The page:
|Mr Mark Cousins.|
Let me give you an example starring my newest socks, a beautiful film and Walt Whitman. I went to the cinema to see the premiere of What is this film called Love made by Mark Cousins. The result of a few spare days in Mexico City, a couple of quid and a laminated image of Sergei Eisenstein. WITFCL is a glorious wide open invitation to wander through the mind of the director, finding common ground as you go. Everything is imbued with importance, from children playing to a fly on a ledge. Heroes and heroines, poems and imagery, are celebrated with a full on enthusiasm that made my heart happy. Best of all, the film was a lesson in sticking to your creative guns, a note to self to believe in your own ideas.
A discussion after the film led me to look into Walt Whitman, shamefully all I knew about his poetry came from my teenage exposure to the Kids From Fame. This was not likely to be the best example of his work so I decided to get hold of a copy of Leaves of Grass. The introduction to the book was by E.M. Forster. You can read it here and I would recommend that you do. I haven't read any of Whitman's poetry yet but I've read the introduction six times and found an uncanny echo of what I had learned watching Mark Cousin's film. This is what Forster says:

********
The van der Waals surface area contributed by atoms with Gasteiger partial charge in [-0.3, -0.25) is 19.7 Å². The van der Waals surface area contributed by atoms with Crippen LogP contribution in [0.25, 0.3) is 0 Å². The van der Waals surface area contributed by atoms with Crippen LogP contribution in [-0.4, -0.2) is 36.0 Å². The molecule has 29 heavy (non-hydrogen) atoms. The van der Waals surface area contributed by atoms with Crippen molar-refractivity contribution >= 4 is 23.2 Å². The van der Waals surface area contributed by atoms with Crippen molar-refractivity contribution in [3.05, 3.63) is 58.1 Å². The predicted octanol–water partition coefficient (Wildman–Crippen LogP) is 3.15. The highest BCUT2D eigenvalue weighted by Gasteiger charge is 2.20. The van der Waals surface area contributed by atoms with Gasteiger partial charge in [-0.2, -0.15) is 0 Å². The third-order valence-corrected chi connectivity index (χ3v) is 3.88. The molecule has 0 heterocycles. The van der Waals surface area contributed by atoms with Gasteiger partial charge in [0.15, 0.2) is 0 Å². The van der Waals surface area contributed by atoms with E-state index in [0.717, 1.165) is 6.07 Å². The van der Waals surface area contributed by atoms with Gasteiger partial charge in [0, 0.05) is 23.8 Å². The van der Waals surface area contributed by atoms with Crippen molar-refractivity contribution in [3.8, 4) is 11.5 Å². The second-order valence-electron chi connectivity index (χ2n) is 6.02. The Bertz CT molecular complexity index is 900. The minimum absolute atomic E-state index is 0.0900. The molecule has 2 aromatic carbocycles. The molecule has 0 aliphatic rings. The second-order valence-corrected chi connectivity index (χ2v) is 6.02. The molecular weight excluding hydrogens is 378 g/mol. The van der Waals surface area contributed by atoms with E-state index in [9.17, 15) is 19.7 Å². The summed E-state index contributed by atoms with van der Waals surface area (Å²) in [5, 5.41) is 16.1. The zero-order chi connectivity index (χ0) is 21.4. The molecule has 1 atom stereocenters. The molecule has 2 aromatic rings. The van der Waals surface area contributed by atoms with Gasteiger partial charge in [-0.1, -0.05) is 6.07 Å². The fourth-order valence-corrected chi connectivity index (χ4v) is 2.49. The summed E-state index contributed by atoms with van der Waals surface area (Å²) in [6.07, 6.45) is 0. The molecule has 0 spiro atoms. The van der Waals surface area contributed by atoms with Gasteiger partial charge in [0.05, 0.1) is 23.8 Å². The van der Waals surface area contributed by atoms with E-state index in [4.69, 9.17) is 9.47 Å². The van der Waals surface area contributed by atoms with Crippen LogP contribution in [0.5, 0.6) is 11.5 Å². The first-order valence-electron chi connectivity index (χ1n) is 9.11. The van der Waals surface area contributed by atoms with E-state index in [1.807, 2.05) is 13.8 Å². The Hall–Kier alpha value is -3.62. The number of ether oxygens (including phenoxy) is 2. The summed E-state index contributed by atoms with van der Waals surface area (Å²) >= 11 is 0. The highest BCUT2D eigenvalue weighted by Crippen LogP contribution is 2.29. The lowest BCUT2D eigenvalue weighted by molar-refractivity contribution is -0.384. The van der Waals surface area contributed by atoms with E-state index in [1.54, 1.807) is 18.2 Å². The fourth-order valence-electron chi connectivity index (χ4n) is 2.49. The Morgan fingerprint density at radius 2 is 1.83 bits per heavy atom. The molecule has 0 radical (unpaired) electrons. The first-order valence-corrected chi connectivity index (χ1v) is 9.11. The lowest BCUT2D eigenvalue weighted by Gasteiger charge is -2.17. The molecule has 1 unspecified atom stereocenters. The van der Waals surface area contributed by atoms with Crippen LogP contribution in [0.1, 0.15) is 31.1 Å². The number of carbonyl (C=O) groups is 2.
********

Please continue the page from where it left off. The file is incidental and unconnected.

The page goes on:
" The average man needs to be just a little braver. He loses so much happiness through what might be termed "minor cowardices". Why are we so afraid of doing the "wrong thing," of wearing the "wrong clothes," of knowing the "wrong people," of pronouncing the names of artists or musicians wrongly? What in the name of Beauty does it matter? Why don't we trust ourselves more and the conventions less?"
|and the scrappy bits.|
One thing I am never afraid of is wearing the wrong socks and I knitted these beauties in a fit of Fair Isle enthusiasm that I hold Mary Jane Mucklestone's book entirely responsible for. They are made from the scraps leftover from other sock endeavours and I had been struggling to find a name for them when E.M.Forster came to my rescue. During one of my many re-readings, I found this. Happiness, Forster suggests will not be with us all of the time, it would be unrealistic to hope that it could. "But" he says " we may hope for intensity of beauty; that is absolutely certain." there will be "what one may call the irreducible minimum, the inalienable dowry of humanity: Beauty in scraps." I looked at my socks, looked back at the page and thought that's exactly what I have. Beauty in scraps.
|In other news, I've been spinning.|